The co-op’s workforce reflects the community, and the company supports numerous activities and organizations driven by its many constituencies. The co-op also supports the Clean Greens Farmers Market, which sells “culturally appropriate” produce. For example, because the Central District is home to customers of Ethiopian descent, the market keeps teff – an important food grain in Ethiopia and Eritrea – in the bulk section.

Central Co-op, Coffee and Juice Bar

Committed to making sure that everyone can have access to good food, the Co-op has created a number of programs. For people on a limited budget, Central Basics subsidizes the cost of a selection of inexpensive hot meals, canned goods, and bulk items that are always available. The Basics are rotated monthly and reflect seasonal access.

The hot food element of the Basics program was designed to provide high-quality, low-cost hot meals to everyone, including people who lack access to food preparation facilities. And an exempt membership program is available for anyone who can’t afford the cost of a full membership ($60). These special memberships provide all the benefits of membership except for voting privileges or board service.

As part of an extensive donations program, Central Co-op regularly gives to food banks and food kitchens and often offsets the cost of food at community functions for a variety of non-profits so money earmarked for programs doesn’t have to go for food at fundraising events.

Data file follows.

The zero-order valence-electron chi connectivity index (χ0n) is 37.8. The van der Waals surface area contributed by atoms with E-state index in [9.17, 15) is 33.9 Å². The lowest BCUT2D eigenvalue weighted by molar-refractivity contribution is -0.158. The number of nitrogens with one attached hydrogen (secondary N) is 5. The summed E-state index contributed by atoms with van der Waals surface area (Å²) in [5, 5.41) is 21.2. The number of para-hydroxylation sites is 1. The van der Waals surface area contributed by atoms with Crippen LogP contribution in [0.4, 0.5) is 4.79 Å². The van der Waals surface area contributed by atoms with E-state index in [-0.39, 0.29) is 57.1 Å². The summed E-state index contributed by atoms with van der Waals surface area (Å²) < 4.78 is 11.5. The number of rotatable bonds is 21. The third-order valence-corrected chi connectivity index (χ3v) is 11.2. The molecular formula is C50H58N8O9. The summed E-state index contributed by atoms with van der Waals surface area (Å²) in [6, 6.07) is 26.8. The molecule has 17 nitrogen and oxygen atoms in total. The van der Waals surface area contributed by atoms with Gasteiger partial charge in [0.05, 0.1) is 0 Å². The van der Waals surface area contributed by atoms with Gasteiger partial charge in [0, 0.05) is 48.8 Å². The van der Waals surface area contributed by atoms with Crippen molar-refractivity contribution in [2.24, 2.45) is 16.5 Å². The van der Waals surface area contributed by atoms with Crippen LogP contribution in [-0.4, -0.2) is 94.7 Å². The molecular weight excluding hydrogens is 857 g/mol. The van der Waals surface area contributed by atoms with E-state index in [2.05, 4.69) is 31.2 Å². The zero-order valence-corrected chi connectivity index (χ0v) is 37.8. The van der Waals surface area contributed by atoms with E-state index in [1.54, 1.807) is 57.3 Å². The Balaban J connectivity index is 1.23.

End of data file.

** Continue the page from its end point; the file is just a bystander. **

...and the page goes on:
Teach a (Wo)man to Fish

By developing and offering a large educational program, Central Co-op focuses on teaching people to grow, prepare, and preserve their own food and works hard to keep all educational offerings free.

In partnership with Seattle Tilth, an organization focused on gardening and urban agriculture, the Co-op has been able to offer container gardening classes designed for people who live in small spaces. Other classes and workshops include preserving food – freezing, drying, canning, and pickling – as well as cheese making.

“These programs are focused on food economy and provide skills so people can ‘eat on their own’ and own their relationship to their food,” said Caple. “We want them to feel engaged and have a stake in the system.”

Different is Good

It is a commitment to principles and values, and the willingness to let that commitment be represented in the “personality” of a natural food co-op or small privately owned market that makes each one unique. At GoodFood World we’ve profiled a number of co-ops and markets.

Central Co-op is politically and socially active while seeking to make good food available to its diverse neighborhoods. Skagit Valley Food Co-op, Mount Vernon WA, is committed to keeping its suppliers in business by teaching them how to “do business” with a small retailer and by connecting growers to wholesale buyers.

The Moscow Food Co-op, Moscow ID, has become a community center with outreach programs that extend far beyond the food system.

And in Food Co-ops Grow Up – No Longer All Crunchy Granola and Birkenstocks, we looked at the evolution of the cooperative food movement and how it has shaped the markets of today.

There is more to come! Up next is the Food Front Co-op, Portland OR. Keep reading!

Share and Recommend:
  • Facebook
  • Twitter
  • LinkedIn
  • RSS
  • Add to favorites
  • email
  • Print
  • PDF